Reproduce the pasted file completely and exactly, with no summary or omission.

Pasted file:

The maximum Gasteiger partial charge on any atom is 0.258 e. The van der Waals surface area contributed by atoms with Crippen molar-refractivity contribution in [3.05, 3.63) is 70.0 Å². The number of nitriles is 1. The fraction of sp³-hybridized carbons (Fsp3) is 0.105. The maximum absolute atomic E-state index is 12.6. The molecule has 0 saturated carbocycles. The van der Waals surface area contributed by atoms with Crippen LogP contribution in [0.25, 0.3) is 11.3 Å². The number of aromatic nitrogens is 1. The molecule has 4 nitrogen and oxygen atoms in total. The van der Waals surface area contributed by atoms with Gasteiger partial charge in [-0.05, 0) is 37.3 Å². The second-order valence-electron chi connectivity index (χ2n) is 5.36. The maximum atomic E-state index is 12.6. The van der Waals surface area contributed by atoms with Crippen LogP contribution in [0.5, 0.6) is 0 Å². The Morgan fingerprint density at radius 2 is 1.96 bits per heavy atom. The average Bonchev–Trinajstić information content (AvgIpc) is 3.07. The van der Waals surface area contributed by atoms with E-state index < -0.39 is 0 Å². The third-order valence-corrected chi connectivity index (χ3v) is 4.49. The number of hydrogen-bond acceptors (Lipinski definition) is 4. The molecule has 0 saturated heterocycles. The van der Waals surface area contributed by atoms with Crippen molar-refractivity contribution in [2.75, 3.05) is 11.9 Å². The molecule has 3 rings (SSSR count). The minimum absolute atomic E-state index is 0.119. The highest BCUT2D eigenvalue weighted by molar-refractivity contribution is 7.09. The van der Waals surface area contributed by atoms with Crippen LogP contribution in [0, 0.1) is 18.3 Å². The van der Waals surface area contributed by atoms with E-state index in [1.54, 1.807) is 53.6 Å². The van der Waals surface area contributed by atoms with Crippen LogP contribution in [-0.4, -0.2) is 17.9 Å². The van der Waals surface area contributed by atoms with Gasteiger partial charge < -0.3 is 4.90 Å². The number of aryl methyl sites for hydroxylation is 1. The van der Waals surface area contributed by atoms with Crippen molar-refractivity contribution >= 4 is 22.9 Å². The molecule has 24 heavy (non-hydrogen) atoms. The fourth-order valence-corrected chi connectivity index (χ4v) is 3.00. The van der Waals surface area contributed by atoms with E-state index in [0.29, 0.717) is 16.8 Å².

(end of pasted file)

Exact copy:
The maximum Gasteiger partial charge on any atom is 0.258 e. The van der Waals surface area contributed by atoms with Crippen molar-refractivity contribution in [3.05, 3.63) is 70.0 Å². The number of nitriles is 1. The fraction of sp³-hybridized carbons (Fsp3) is 0.105. The maximum absolute atomic E-state index is 12.6. The molecule has 0 saturated carbocycles. The van der Waals surface area contributed by atoms with Crippen LogP contribution in [0.25, 0.3) is 11.3 Å². The number of aromatic nitrogens is 1. The molecule has 4 nitrogen and oxygen atoms in total. The van der Waals surface area contributed by atoms with Gasteiger partial charge in [-0.05, 0) is 37.3 Å². The second-order valence-electron chi connectivity index (χ2n) is 5.36. The maximum atomic E-state index is 12.6. The van der Waals surface area contributed by atoms with Crippen LogP contribution in [0.5, 0.6) is 0 Å². The Morgan fingerprint density at radius 2 is 1.96 bits per heavy atom. The average Bonchev–Trinajstić information content (AvgIpc) is 3.07. The van der Waals surface area contributed by atoms with E-state index < -0.39 is 0 Å². The third-order valence-corrected chi connectivity index (χ3v) is 4.49. The number of hydrogen-bond acceptors (Lipinski definition) is 4. The molecule has 0 saturated heterocycles. The van der Waals surface area contributed by atoms with Crippen molar-refractivity contribution in [2.75, 3.05) is 11.9 Å². The molecule has 3 rings (SSSR count). The minimum absolute atomic E-state index is 0.119. The highest BCUT2D eigenvalue weighted by molar-refractivity contribution is 7.09. The van der Waals surface area contributed by atoms with Crippen LogP contribution in [0, 0.1) is 18.3 Å². The van der Waals surface area contributed by atoms with E-state index in [1.54, 1.807) is 53.6 Å². The van der Waals surface area contributed by atoms with Crippen LogP contribution in [-0.4, -0.2) is 17.9 Å². The van der Waals surface area contributed by atoms with Gasteiger partial charge < -0.3 is 4.90 Å². The number of aryl methyl sites for hydroxylation is 1. The van der Waals surface area contributed by atoms with Crippen molar-refractivity contribution >= 4 is 22.9 Å². The molecule has 24 heavy (non-hydrogen) atoms. The fourth-order valence-corrected chi connectivity index (χ4v) is 3.00. The van der Waals surface area contributed by atoms with E-state index in [0.29, 0.717) is 16.8 Å².